The problem is, it always seem to eventually backfire somehow, the fools growth, not based on increased wealth creation of real things and real wages, always seems to blow up. More ominously, those closer to the political power always seem to gain in the mess that follows. We are almost getting like Mexico, where the wealthy people have historically kept their wealth in dollars offshore. Whenever there was a crisis in the peso, and everyone here was concerned with people down there and their decreased buying power, we need not have worried about those on top. The ten or twenty percent drop in the value of the peso just meant that they just became 10 or 20% richer in pesos than all those not in dollars. Although everyone here, I think, agrees that things are better economically that at this time 18 months ago, very few would say that the recovery has been balanced. Banks are more powerful, less competitive, and charge way more than two years ago, despite some useless legislation aimed at putting some limits on the thievery. Large companies, like Sony in Japan, are actually comfortable threatening elected officials publically that if they do not drop yen prices jobs will move out of Japan. If the Fed pours money into the economy we will see a market rally that no one can figure out by earnings, dividends, or regular fundamentals, and we will see bonds continue to stay at or even rise from levels that are absurd historically. Then someday it will end, and the same group of people will be hurt and those close will magically gain. I for one am sort of tired of watching it, we are not Mexico, but I have yet to invent a phrase or word I can use to describe what I am seeing. We may not be Mexico, yet, but we are not my vision of the U.S. either, really making me nervous.
For those looking for a political solution, or someone to blame, I do not know where you turn. There is not a politician out there who does not want the market to advance, even if they think it might not be sustainable. How many times have you heard this President take credit for an up market, the market being up for no other reason than his policies (of course down days are not his)? It sure makes campaigning easier to retired people if the 401k or IRA is doing better. The short term thinking of all these people is just prop stuff up, get me elected, and somehow the economy will continue to grow like it always has. I just think that long term growth is off track, and that this time the little games will not only not work, but may be a disaster. Also, anyone who believes that the Fed is not worried about politics in an election year is someone I would love to invite next time I play poker.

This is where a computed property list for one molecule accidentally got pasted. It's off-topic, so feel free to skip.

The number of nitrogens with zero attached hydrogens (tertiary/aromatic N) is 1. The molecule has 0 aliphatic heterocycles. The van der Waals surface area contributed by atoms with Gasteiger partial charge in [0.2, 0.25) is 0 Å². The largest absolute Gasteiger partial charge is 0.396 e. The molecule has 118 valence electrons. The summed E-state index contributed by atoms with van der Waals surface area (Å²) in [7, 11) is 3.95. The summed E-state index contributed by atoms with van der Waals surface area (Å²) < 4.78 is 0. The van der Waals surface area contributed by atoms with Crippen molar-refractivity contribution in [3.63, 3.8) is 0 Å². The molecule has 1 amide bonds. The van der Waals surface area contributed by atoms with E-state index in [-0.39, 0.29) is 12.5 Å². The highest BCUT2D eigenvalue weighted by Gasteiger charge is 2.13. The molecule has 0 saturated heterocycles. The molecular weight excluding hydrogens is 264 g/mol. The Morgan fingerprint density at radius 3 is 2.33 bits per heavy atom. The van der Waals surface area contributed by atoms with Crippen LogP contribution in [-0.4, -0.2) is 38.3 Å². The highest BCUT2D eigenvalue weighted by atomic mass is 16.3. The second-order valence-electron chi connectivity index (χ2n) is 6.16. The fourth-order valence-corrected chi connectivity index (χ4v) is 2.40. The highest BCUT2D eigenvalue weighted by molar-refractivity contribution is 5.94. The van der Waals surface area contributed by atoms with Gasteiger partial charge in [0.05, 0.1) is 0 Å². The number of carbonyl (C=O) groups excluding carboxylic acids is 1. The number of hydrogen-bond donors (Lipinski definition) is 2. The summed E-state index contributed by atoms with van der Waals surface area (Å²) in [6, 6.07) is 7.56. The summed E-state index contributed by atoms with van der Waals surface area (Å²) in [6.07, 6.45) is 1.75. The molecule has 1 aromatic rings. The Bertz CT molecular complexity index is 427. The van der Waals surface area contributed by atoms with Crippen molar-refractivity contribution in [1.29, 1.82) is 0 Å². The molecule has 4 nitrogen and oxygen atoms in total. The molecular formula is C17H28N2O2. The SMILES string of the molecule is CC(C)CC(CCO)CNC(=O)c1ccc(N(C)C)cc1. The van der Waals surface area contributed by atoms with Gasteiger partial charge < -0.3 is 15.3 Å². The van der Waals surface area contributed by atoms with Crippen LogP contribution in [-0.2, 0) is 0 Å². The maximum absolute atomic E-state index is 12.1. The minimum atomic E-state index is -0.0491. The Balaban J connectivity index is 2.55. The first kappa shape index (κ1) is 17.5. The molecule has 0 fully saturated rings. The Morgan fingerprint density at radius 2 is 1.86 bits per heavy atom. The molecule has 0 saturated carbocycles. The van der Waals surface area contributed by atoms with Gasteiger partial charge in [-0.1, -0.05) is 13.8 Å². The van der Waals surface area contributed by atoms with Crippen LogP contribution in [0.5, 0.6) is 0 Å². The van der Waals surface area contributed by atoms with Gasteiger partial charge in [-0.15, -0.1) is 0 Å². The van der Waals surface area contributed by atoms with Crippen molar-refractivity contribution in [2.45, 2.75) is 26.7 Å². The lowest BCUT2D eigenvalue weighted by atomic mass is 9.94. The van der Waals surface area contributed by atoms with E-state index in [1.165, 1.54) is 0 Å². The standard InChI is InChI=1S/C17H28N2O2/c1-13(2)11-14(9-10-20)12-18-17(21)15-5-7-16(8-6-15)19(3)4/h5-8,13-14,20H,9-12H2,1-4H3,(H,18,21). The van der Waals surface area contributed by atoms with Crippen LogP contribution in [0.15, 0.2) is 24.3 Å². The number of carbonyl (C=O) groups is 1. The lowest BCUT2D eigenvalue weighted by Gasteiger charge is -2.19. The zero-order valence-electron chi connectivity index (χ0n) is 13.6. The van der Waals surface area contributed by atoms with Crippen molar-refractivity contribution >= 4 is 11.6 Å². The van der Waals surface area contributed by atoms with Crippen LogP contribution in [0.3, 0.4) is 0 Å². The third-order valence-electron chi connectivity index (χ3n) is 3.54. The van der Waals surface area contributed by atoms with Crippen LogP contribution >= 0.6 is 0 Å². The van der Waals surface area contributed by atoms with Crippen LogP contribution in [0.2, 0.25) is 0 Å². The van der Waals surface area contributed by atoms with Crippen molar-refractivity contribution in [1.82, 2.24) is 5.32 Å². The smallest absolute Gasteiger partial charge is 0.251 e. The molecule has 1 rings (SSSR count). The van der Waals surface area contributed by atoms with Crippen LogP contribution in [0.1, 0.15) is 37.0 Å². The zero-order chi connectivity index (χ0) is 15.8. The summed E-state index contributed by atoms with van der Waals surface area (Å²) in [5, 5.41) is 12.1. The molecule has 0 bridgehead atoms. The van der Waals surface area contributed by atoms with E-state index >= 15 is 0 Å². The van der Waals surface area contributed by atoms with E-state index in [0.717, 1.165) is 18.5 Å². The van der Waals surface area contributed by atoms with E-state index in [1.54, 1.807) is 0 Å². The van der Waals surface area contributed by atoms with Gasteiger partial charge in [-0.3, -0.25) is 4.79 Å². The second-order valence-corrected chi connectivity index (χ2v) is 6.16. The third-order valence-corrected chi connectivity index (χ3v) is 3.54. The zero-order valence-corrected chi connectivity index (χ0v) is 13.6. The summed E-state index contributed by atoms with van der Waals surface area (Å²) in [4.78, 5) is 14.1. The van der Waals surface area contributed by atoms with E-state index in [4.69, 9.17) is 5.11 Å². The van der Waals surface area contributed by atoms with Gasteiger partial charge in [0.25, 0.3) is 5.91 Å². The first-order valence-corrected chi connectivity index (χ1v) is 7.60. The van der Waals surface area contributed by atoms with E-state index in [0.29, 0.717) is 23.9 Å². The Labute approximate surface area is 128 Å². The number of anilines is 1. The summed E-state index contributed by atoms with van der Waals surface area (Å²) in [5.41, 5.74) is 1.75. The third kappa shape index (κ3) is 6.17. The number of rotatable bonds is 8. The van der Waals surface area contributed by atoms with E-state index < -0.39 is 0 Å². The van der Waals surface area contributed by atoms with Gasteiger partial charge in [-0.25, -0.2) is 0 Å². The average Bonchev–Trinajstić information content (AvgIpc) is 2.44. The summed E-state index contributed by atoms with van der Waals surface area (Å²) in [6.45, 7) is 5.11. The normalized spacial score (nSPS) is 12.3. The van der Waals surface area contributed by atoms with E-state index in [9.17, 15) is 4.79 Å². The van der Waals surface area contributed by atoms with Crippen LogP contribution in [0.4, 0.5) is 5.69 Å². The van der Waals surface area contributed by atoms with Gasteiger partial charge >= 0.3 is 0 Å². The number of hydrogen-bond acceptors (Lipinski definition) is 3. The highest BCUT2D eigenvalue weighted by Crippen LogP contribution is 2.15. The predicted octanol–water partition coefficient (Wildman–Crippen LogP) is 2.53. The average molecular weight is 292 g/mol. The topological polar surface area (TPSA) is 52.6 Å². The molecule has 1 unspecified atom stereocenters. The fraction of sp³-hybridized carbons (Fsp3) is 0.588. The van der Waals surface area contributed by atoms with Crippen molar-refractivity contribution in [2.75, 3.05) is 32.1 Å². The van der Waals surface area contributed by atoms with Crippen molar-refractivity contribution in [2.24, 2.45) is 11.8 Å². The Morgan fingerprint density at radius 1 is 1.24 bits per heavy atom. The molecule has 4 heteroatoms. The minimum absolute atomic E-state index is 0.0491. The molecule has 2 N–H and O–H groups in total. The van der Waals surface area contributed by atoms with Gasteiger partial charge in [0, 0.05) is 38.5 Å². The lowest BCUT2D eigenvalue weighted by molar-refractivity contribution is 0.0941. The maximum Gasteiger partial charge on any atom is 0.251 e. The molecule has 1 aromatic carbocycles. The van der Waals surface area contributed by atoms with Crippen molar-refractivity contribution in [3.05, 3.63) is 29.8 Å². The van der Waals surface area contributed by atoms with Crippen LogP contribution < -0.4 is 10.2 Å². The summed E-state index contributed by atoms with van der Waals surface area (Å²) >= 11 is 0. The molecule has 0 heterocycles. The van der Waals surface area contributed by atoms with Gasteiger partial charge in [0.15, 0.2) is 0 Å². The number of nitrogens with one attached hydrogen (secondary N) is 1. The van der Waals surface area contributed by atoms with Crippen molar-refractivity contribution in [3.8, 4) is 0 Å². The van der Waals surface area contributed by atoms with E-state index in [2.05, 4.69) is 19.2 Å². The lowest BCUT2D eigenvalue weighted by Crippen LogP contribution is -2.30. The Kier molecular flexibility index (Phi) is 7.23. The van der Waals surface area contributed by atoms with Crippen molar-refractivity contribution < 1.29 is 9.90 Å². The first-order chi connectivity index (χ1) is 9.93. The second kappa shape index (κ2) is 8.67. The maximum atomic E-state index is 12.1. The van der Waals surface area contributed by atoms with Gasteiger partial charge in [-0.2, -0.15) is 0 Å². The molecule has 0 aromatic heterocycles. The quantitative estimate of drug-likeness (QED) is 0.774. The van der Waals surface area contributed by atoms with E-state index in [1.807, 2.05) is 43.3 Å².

So how do we trade it? I see a possible rally on the horizon that I feel will ultimately fail like those before it, but for me and my clients I want to participate in any rally for as long as it goes, then hopefully be gone, protected, or even short when it blows up. Right now we are placed pretty well in the PIP in the IWM, XLE, and XLF positions, and are a little deep in the money on call positions in the SPY. We will have to be a little more aggressive in getting a little longer in the SPY, either by paying a little to jump up a few strikes on a roll or in a complimentary position. I suppose the market could come back our way for a few days and we could get a nice price on a more routine roll, but I think a lot of people want this rally into the election and the supposedly politically neutral Fed will be happy to oblige. Having said that, we will continue to play the short side in the weeklies if it seems like we might have a short term excess to the upside (like maybe last Friday?). In any case, we will be quick to take profits in those short-term positions. I also think we need to be long term short in the bonds here, although we appear to have been a little early